The race was founded by Road Atlanta owner Don Panoz and first run on October 10, 1998 as part of the IMSA season. The 1999 edition was one of the original events of the American Le Mans Series. The 2010 and 2011 editions were also part of the Intercontinental Le Mans Cup, but the 2012 race for the brand-new World Endurance Championship was dropped in favour of Bahrain. This caused a lot of controversy after the calendar was published. In 2014 the race will be part of the inaugural Tudor United Sports Car Championship season.
From 1998 until 2013, Petit Le Mans covered a maximum of 1,000 miles (1,600 km) (which is approximately 394 laps) or a maximum of 10 hours, whichever came first; only once, in the rain-stopped 2009 race, had the leading team failed to complete 1,000 miles (1,600 km). Since 2014, the duration is 10 hours, without distance limitations. In addition to the overall race, teams of two or three drivers per car compete for class victories in different categories, divided into Le Mans prototypes and grand tourers. Class winners of this event receive an automatic invitation to the following year's 24 Hours of Le Mans, however in 2012 this was removed from the regulations.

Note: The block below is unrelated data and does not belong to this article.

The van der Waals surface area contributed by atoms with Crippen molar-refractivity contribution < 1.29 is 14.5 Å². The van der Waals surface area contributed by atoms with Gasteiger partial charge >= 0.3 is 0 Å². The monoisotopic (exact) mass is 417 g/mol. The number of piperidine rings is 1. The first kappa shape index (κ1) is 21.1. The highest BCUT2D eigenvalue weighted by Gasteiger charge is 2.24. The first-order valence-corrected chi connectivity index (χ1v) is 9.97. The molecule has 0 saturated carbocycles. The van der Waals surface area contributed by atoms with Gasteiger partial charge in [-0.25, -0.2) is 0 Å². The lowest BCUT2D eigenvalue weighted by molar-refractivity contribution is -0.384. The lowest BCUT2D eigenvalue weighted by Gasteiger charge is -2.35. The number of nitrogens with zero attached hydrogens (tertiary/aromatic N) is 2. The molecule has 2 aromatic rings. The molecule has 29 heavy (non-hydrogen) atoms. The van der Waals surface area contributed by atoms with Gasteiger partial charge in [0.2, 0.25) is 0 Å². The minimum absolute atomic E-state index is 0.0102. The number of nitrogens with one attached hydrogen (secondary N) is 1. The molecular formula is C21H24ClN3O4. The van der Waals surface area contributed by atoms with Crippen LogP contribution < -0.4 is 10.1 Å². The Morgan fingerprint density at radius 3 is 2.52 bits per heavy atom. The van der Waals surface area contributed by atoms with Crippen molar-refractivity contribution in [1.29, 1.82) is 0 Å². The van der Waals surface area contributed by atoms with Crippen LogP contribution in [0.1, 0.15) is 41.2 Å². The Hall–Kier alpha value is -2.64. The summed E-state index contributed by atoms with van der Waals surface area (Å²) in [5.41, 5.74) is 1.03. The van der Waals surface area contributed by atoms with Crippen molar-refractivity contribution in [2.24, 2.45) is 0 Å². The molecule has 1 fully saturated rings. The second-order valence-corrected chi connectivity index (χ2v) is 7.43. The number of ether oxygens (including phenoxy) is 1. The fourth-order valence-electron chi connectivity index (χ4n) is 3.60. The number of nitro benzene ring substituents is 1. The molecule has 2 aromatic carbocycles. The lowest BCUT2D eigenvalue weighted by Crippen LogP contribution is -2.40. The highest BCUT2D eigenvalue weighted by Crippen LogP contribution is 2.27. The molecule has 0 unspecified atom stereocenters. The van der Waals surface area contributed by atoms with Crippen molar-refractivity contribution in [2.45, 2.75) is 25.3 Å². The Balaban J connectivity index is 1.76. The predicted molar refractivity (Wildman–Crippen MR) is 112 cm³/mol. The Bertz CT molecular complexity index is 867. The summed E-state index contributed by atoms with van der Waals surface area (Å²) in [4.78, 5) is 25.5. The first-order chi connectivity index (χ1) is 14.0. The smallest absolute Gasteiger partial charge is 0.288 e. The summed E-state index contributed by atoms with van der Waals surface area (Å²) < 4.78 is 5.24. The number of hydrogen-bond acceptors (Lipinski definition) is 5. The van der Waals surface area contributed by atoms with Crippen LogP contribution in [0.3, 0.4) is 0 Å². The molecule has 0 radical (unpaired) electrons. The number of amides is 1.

The 2015 race featured the first time a GT car won overall against the faster prototypes. Rain created a flooded track the entire race causing multiple cautions and a red flag, allowing GTLM cars to leap-frog the prototypes that were struggling for grip in the conditions. Nick Tandy, winner of the 2015 24 Hours of Le Mans, and co-driver Patrick Pilet took the checkered flag when officials called the race with a little over two hours remaining.